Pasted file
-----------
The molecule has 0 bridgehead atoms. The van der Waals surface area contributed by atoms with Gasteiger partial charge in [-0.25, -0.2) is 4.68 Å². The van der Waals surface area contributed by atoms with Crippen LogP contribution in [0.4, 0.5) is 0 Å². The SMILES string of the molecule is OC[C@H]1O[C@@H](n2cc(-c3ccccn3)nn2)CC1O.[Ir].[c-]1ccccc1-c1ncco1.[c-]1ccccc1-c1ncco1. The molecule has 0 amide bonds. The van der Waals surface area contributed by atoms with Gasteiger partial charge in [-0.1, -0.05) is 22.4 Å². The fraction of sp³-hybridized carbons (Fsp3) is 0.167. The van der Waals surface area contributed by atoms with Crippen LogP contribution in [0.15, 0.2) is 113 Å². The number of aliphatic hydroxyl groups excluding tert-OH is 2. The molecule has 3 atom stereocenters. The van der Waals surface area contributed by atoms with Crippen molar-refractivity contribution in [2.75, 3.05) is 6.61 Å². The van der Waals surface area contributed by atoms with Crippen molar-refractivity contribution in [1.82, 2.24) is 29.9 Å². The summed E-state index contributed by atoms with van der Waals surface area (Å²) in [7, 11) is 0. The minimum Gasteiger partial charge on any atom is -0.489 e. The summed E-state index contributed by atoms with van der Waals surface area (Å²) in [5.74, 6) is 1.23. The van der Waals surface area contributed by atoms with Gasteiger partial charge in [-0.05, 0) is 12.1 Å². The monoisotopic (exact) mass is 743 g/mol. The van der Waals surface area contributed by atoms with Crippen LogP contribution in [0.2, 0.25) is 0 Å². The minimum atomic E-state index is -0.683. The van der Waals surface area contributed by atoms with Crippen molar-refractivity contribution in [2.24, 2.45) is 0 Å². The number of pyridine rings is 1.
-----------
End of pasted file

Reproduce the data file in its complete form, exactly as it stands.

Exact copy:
The molecule has 0 bridgehead atoms. The van der Waals surface area contributed by atoms with Gasteiger partial charge in [-0.25, -0.2) is 4.68 Å². The van der Waals surface area contributed by atoms with Crippen LogP contribution in [0.4, 0.5) is 0 Å². The SMILES string of the molecule is OC[C@H]1O[C@@H](n2cc(-c3ccccn3)nn2)CC1O.[Ir].[c-]1ccccc1-c1ncco1.[c-]1ccccc1-c1ncco1. The molecule has 0 amide bonds. The van der Waals surface area contributed by atoms with Gasteiger partial charge in [-0.1, -0.05) is 22.4 Å². The fraction of sp³-hybridized carbons (Fsp3) is 0.167. The van der Waals surface area contributed by atoms with Crippen LogP contribution in [0.15, 0.2) is 113 Å². The number of aliphatic hydroxyl groups excluding tert-OH is 2. The molecule has 3 atom stereocenters. The van der Waals surface area contributed by atoms with Crippen molar-refractivity contribution in [2.75, 3.05) is 6.61 Å². The van der Waals surface area contributed by atoms with Crippen molar-refractivity contribution in [1.82, 2.24) is 29.9 Å². The summed E-state index contributed by atoms with van der Waals surface area (Å²) in [7, 11) is 0. The minimum Gasteiger partial charge on any atom is -0.489 e. The summed E-state index contributed by atoms with van der Waals surface area (Å²) in [5.74, 6) is 1.23. The van der Waals surface area contributed by atoms with Gasteiger partial charge in [-0.05, 0) is 12.1 Å². The monoisotopic (exact) mass is 743 g/mol. The van der Waals surface area contributed by atoms with Crippen LogP contribution in [0.2, 0.25) is 0 Å². The minimum atomic E-state index is -0.683. The van der Waals surface area contributed by atoms with Crippen molar-refractivity contribution in [2.24, 2.45) is 0 Å². The number of pyridine rings is 1.